My 5-year-old daughter is fine with scary stories until she has to go to bed. The trouble starts when she is lying under the covers in her darkened room, separated from her parents not only by the admittedly small distance of a few yards and one wall but also by the infinitely vaster distance of imagination. And the apple doesn’t fall far from the tree. I can still recall my 11-year-old self, hunkered down with a neighborhood playmate, reading ghost stories (against my parents’ advice) and being certain, in the full light of day, that such ridiculous stories would never affect me. I didn’t sleep for a week.
My daughter, Julienne, is similarly full of confidence during the day and similarly terrified at night. Seemingly innocuous images catalyze this reaction in her 5-year-old mind. Once it was the giant depicted in Mickey and the Beanstalk. We dealt with that one for several nights. Once it was a mildly disturbing character from a children’s magazine, even though that character was clearly intended to come across as impish. There was a dragon from one story or another. The odd witch or two. Julienne has yet to experience such classics as Disney’s Snow White or Cinderella, not because we have anything against those movies, but because we know she won’t be able to handle the villains depicted in them.
When I am called into my daughter’s room to reassure her in her moments of fear, what strategy should I adopt to alleviate my child’s fear in her time of need? When Julienne is afraid of a cartoon giant crushing our house or carrying her away, I can respond by saying something like, “Sweetheart, giants aren’t real: they’re just characters in stories. You don’t need to worry about that. Go back to sleep.” Or when she is concerned about the incendiary ramifications of a passing dragon’s exhalations, I can counter, “Dragons don’t really exist, honey. You don’t need to be afraid of dragons.” This is what many parents do in similar circumstances, and it may often be the best course of action.
But is it always? Is it possible we’re actually doing them a disservice in the long run? Here’s what I mean: The “It’s not real” argument may certainly work when used in reference to a dragon, an ogre, a giant, or a witch. But it will not work when used to combat the real fears of pain, loss, heartbreak, loneliness, betrayal, and sin. So would it be valuable for parents of young children, like myself, to consider an alternative strategy for dealing with our children’s current fears, in the hope that it will translate into habitual practice of handling fear throughout their lives?
Here are two biblical ways we can address our children’s current fears and teach them how to handle the other fears that will inevitably emerge from the shadows later on.
Teach them that God is more fearful than our fears.
One of the most awe-inspiring ways God shows himself in Scripture is in what theologians call storm theophanies (for example, Ex. 13:21; 14:19-21; 19:16-19, 1 Sam. 7:10; 1 Kg. 8:10-11; 18:38, 19:11-12, Job 36:24-38:1; Ps. 18:7-15). Perceiving God in the midst of the storm helps us grasp his power and his majesty. But it also helps us remember the only one who ought to cause us to fear: God himself. As Jesus teaches:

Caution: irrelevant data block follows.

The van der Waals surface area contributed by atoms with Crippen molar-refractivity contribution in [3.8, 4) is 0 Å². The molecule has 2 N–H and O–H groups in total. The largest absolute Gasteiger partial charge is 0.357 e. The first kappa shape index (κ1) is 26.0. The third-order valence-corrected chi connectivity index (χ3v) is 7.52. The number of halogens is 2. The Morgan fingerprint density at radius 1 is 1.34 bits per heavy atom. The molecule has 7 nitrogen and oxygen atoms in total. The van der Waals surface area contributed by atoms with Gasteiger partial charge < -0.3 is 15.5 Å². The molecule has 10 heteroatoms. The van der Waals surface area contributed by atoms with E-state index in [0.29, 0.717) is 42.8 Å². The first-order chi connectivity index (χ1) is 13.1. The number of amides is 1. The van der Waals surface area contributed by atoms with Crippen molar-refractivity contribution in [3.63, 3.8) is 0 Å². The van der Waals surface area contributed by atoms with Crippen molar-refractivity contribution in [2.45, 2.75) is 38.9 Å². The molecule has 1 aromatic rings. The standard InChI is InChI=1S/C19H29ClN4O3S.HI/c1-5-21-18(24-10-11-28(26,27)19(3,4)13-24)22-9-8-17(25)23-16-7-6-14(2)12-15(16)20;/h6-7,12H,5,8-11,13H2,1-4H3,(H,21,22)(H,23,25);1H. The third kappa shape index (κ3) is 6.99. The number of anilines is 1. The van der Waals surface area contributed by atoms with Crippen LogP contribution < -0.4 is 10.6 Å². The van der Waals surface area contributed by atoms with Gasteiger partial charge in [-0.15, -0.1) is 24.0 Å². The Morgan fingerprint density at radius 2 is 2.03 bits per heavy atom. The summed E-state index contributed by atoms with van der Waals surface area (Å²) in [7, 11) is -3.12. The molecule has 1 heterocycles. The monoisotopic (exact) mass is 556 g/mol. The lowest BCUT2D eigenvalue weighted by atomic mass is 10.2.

I tell you, my friends, do not fear those who kill the body, and after that have nothing more that they can do. But I will warn you whom to fear: fear him who, after he has killed, has authority to cast into hell. Yes, I tell you, fear him! (Luke 12:4-5)
How does teaching our children to fear God help them handle their other fears? If we prayerfully employ the Scriptures in our efforts, two responses will follow. First, the fear of God will vastly outweigh other, lesser concerns. And second, the fear of God will give birth to confidence in God. This is what we see happening in the life of David in Psalm 18. After reflecting on the terrifying magnificence of God in verses 7-15, he is led to announce his own salvation by God in verses 16-19.
Teaching our children to tremble before the Lord is a task we must embrace all the time, not just in moments of darkness-inspired fear.
Teach them that God will protect us from what is most fearful.
The second lesson we must instill in our children is the liberating truth that God will protect us from what is most fearful. The challenge here is to find the balance in emphasis between the reassurance that God will protect us and the clarification that God’s protection might include real pain and suffering. Another way of expressing this idea is to say that while God has never promised us that we won’t be cast into the furnace, he has shown us that we won’t go through it alone (see Isa. 43:1-2).
When Julienne calls me into her room out of fear of dragons or giants, I try to remind her of these things. I tell her that God loves her and is more to be feared than any monster. I tell her that Jesus died for her and that even if something bad were to happen, it would only mean that she would be with him that much sooner. I tell her that, while I’m pretty sure all the giants died off a long time ago and that I’ve never seen a dragon in these parts, if one or the other does show up, she can trust me to fight it off for her.
I tell her these things because I know the dragons and giants will morph into their real-life counterparts: the all-consuming destruction of self-love and the brutal ugliness of sin. And when the day of that battle arrives, she needs a sharper sword in her hand than my whispered delusion, “They’re not real.” Such a dull blade will never penetrate dragon scales or giant’s hide. But the monster has yet to be spawned that can withstand the fury of the protective love of the heavenly Father.
These are the truths that calm the night terrors of 5-year-olds in my house. Indeed, these are the truths that calm my own.